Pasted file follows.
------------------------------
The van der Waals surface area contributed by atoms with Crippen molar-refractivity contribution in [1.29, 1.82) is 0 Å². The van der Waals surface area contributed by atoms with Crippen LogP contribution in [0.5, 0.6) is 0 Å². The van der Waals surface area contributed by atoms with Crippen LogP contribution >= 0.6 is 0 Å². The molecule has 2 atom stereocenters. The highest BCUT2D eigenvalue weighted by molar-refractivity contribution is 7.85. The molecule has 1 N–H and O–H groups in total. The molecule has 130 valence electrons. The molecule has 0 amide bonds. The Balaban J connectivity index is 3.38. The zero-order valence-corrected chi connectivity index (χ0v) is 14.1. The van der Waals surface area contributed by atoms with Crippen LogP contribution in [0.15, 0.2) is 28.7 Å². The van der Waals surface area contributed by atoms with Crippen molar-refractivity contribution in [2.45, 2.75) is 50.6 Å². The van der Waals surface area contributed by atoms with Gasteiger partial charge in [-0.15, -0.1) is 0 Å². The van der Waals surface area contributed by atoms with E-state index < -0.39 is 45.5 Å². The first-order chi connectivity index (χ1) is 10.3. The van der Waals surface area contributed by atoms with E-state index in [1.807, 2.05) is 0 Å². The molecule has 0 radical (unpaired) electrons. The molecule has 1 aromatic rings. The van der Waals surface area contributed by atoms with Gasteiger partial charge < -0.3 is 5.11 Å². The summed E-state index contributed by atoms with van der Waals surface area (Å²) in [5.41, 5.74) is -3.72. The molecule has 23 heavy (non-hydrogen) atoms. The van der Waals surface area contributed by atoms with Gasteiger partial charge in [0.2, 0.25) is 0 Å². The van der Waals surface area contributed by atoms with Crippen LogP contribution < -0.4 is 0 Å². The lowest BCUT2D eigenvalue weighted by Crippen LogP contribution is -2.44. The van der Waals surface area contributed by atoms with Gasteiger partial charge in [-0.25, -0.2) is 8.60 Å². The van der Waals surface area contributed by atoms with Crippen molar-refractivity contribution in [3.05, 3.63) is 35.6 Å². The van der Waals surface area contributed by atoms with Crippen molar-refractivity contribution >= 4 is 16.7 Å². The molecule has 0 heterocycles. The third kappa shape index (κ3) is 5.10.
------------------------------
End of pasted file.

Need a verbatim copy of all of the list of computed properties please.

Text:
The van der Waals surface area contributed by atoms with Crippen molar-refractivity contribution in [1.29, 1.82) is 0 Å². The van der Waals surface area contributed by atoms with Crippen LogP contribution in [0.5, 0.6) is 0 Å². The van der Waals surface area contributed by atoms with Crippen LogP contribution >= 0.6 is 0 Å². The molecule has 2 atom stereocenters. The highest BCUT2D eigenvalue weighted by molar-refractivity contribution is 7.85. The molecule has 1 N–H and O–H groups in total. The molecule has 130 valence electrons. The molecule has 0 amide bonds. The Balaban J connectivity index is 3.38. The zero-order valence-corrected chi connectivity index (χ0v) is 14.1. The van der Waals surface area contributed by atoms with Crippen LogP contribution in [0.15, 0.2) is 28.7 Å². The van der Waals surface area contributed by atoms with Crippen molar-refractivity contribution in [2.45, 2.75) is 50.6 Å². The van der Waals surface area contributed by atoms with Gasteiger partial charge in [-0.15, -0.1) is 0 Å². The van der Waals surface area contributed by atoms with E-state index < -0.39 is 45.5 Å². The first-order chi connectivity index (χ1) is 10.3. The van der Waals surface area contributed by atoms with E-state index in [1.807, 2.05) is 0 Å². The molecule has 0 radical (unpaired) electrons. The molecule has 1 aromatic rings. The van der Waals surface area contributed by atoms with Gasteiger partial charge < -0.3 is 5.11 Å². The summed E-state index contributed by atoms with van der Waals surface area (Å²) in [5.41, 5.74) is -3.72. The molecule has 23 heavy (non-hydrogen) atoms. The van der Waals surface area contributed by atoms with Gasteiger partial charge in [0.2, 0.25) is 0 Å². The van der Waals surface area contributed by atoms with Crippen LogP contribution < -0.4 is 0 Å². The lowest BCUT2D eigenvalue weighted by Crippen LogP contribution is -2.44. The van der Waals surface area contributed by atoms with Gasteiger partial charge in [-0.25, -0.2) is 8.60 Å². The van der Waals surface area contributed by atoms with Crippen molar-refractivity contribution in [3.05, 3.63) is 35.6 Å². The van der Waals surface area contributed by atoms with Crippen molar-refractivity contribution >= 4 is 16.7 Å². The molecule has 0 heterocycles. The third kappa shape index (κ3) is 5.10.